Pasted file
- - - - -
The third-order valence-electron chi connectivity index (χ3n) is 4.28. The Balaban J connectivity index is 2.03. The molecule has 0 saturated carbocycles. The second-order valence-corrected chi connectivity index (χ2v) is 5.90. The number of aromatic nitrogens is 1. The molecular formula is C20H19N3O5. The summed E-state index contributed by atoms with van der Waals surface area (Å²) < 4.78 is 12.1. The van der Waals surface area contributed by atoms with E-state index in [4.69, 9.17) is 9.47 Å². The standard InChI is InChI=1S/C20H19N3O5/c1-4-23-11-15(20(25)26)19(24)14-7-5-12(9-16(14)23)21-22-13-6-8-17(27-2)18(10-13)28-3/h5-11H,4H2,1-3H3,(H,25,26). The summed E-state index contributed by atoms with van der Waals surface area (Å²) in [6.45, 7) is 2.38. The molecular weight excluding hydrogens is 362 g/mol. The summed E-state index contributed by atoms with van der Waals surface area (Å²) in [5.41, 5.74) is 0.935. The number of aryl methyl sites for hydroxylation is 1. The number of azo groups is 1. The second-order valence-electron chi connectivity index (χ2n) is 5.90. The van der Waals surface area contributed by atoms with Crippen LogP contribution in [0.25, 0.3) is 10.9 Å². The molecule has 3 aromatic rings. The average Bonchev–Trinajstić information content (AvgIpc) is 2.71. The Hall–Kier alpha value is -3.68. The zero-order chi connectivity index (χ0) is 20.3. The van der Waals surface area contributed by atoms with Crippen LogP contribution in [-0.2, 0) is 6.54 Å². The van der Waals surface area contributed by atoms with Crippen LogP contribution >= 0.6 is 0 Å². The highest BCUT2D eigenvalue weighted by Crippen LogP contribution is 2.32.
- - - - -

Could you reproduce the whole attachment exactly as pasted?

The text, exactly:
The third-order valence-electron chi connectivity index (χ3n) is 4.28. The Balaban J connectivity index is 2.03. The molecule has 0 saturated carbocycles. The second-order valence-corrected chi connectivity index (χ2v) is 5.90. The number of aromatic nitrogens is 1. The molecular formula is C20H19N3O5. The summed E-state index contributed by atoms with van der Waals surface area (Å²) < 4.78 is 12.1. The van der Waals surface area contributed by atoms with E-state index in [4.69, 9.17) is 9.47 Å². The standard InChI is InChI=1S/C20H19N3O5/c1-4-23-11-15(20(25)26)19(24)14-7-5-12(9-16(14)23)21-22-13-6-8-17(27-2)18(10-13)28-3/h5-11H,4H2,1-3H3,(H,25,26). The summed E-state index contributed by atoms with van der Waals surface area (Å²) in [6.45, 7) is 2.38. The molecular weight excluding hydrogens is 362 g/mol. The summed E-state index contributed by atoms with van der Waals surface area (Å²) in [5.41, 5.74) is 0.935. The number of aryl methyl sites for hydroxylation is 1. The number of azo groups is 1. The second-order valence-electron chi connectivity index (χ2n) is 5.90. The van der Waals surface area contributed by atoms with Crippen LogP contribution in [0.25, 0.3) is 10.9 Å². The molecule has 3 aromatic rings. The average Bonchev–Trinajstić information content (AvgIpc) is 2.71. The Hall–Kier alpha value is -3.68. The zero-order chi connectivity index (χ0) is 20.3. The van der Waals surface area contributed by atoms with Crippen LogP contribution in [-0.2, 0) is 6.54 Å². The van der Waals surface area contributed by atoms with Crippen LogP contribution >= 0.6 is 0 Å². The highest BCUT2D eigenvalue weighted by Crippen LogP contribution is 2.32.